LAYdee cyclists

Cycling through the stunning Scots Highlands

I guess it could be assumed that I’m some kinda cycling person, what with my writing about cycling and my doing a 1600km cycle ride last month, but the reality is I’m not even close to being a cycling person. I just like the speed of transport it provides, the fact that I can more easily and with less likelihood of killing an innocent bystander, ride home from the pub drunk, it’s easier to get to most of my works by bike than by car or public transport and that when I do a crazy big adventure ride like John O’Groats to Land’s End… well, people think I’m COOL! kinda…

Anyway, my point is that I’m really not a bike person, just a person with a bike… and an interest in all things laydee related, thus! my promised post about the derth of laydee cyclists pottering about the back lanes of the mother country when I was over there in May.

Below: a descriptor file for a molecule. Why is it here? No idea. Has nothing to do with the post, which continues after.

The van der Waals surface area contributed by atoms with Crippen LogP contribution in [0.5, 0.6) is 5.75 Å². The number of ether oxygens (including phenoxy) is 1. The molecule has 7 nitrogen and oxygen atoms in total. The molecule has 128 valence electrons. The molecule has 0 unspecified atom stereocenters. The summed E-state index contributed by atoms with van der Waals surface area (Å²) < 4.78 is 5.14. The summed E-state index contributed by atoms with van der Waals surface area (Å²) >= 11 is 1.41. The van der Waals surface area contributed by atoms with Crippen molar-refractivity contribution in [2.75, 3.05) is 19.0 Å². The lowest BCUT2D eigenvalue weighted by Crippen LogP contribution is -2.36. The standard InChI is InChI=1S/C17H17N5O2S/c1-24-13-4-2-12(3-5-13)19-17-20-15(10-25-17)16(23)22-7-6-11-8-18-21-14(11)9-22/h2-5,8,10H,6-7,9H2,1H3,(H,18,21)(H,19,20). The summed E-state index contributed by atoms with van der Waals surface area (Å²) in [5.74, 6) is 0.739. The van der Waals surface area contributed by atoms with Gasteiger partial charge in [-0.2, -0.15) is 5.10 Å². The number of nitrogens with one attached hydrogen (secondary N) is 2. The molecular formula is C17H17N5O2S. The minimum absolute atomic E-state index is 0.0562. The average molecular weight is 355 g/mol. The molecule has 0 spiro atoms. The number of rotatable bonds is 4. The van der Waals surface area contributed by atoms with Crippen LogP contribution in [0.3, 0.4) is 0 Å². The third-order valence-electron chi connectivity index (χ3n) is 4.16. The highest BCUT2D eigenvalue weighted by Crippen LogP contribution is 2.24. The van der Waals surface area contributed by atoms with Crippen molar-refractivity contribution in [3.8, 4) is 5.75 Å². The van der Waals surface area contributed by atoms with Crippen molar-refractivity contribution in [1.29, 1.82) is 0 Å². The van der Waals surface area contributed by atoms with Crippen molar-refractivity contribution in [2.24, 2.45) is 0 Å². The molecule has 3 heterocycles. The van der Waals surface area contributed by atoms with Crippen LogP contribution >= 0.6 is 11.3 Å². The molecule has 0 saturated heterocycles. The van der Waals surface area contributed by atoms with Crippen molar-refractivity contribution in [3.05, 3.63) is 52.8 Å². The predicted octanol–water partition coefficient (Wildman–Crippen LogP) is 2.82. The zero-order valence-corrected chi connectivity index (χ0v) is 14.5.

I love and cherish the role that the bicycle played in women’s empowerment when it arrived on the scene back in the 1880s and 90s (in this I am referring to the invention of the “safety bicycle” the first example of what we would today recognise as a bicycle. Although human powered vehicles that were bicycle like had been in design and manufacture since much earlier it was this model that revolutionised women’s transport options). But, when I was plucked from my women-centric life in inner-suburban Melbourne and plonked at the pointy end of the Great British landmass with my pilot and a tandem named Violet, I never thought about it as a woman thing or a feminist thing or even an empowerment or making-a-point thing. It was just there and I was doing it. As we rode however we started to realise how rare what we were doing really was.